How Long After Starting Antibiotics Will My Tooth Pain Go Away?

It may take a few days after starting antibiotics for tooth pain to go away. Pain relief is just one reason why your healthcare provider may prescribe antibiotics to treat a tooth infection, which occurs when bacteria lead to an abscess (pocket of pus) most often located in the soft, living tissue inside a tooth, called the pulp.

Serious infections require antibiotics because they can spread to the surrounding bones and become life-threatening. If the infection hasn't spread to nearby teeth, however, your dentist may decide not to prescribe antibiotics because of concerns about side effects or avoiding antibiotic resistance.

This article explains how a tooth infection is diagnosed and why antibiotics may be used in treating tooth infections. It offers information about prevention and common home remedies for a tooth infection.

A woman holding her cheek as if she has a toothache.

Athima Tongloom / Moment / Getty Images

When Are Antibiotics Used for a Tooth Infection?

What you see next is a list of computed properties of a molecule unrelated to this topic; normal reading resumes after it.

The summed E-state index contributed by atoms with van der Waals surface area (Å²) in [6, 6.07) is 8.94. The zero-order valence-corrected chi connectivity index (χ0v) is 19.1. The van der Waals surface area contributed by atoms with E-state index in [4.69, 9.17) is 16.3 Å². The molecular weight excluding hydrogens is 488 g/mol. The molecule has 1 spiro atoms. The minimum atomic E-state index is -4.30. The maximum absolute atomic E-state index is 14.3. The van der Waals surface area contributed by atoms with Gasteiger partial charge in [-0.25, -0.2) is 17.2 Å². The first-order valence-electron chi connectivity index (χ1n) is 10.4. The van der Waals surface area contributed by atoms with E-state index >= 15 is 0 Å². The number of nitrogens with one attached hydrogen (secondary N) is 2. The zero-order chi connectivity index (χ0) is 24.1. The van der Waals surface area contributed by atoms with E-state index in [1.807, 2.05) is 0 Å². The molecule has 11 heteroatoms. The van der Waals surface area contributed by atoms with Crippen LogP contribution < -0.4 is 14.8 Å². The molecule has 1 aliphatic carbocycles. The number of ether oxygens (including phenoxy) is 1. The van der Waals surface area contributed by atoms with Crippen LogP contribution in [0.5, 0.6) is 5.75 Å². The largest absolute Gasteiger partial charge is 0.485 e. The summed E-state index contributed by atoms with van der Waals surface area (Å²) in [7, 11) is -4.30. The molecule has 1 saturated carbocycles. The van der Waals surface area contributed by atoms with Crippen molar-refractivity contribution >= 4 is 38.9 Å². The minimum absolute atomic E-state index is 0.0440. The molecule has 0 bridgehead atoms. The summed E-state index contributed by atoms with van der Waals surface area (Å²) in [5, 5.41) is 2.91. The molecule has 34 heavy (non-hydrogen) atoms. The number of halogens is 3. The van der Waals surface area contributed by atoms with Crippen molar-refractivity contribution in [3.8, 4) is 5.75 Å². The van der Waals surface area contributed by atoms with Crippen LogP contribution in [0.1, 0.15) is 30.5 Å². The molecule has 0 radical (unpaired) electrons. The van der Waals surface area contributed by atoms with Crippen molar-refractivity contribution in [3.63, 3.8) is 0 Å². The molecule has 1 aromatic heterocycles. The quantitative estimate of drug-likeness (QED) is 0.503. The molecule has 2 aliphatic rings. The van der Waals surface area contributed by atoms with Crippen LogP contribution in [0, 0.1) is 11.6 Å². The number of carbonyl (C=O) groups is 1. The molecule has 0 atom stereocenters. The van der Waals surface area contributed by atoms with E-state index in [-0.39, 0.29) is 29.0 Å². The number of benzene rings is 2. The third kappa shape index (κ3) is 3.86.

Tooth infections don’t always require antibiotics. In many cases, they may clear up on their own. Rinsing with warm saltwater or taking over-the-counter medicines, such as non-steroidal anti-inflammatory drugs (NSAIDs), may help to reduce tooth pain and swelling.

The American Dental Association (ADA) recommends that dentists avoid prescribing antibiotics for most tooth infections due to potential side effects. Dental treatments, such as drainage, deep cleaning, or a root canal (removing the infected pulp from the tooth), may sometimes be necessary.

However, your dentist may prescribe antibiotics if you are immunocompromised (have a weakened immune system) or if your tooth infection is spreading. Some of the signs that your tooth infection is getting worse may include:

  • Fever
  • Fatigue
  • Malaise (a general “ill feeling”)
  • Swelling in the jaw or neck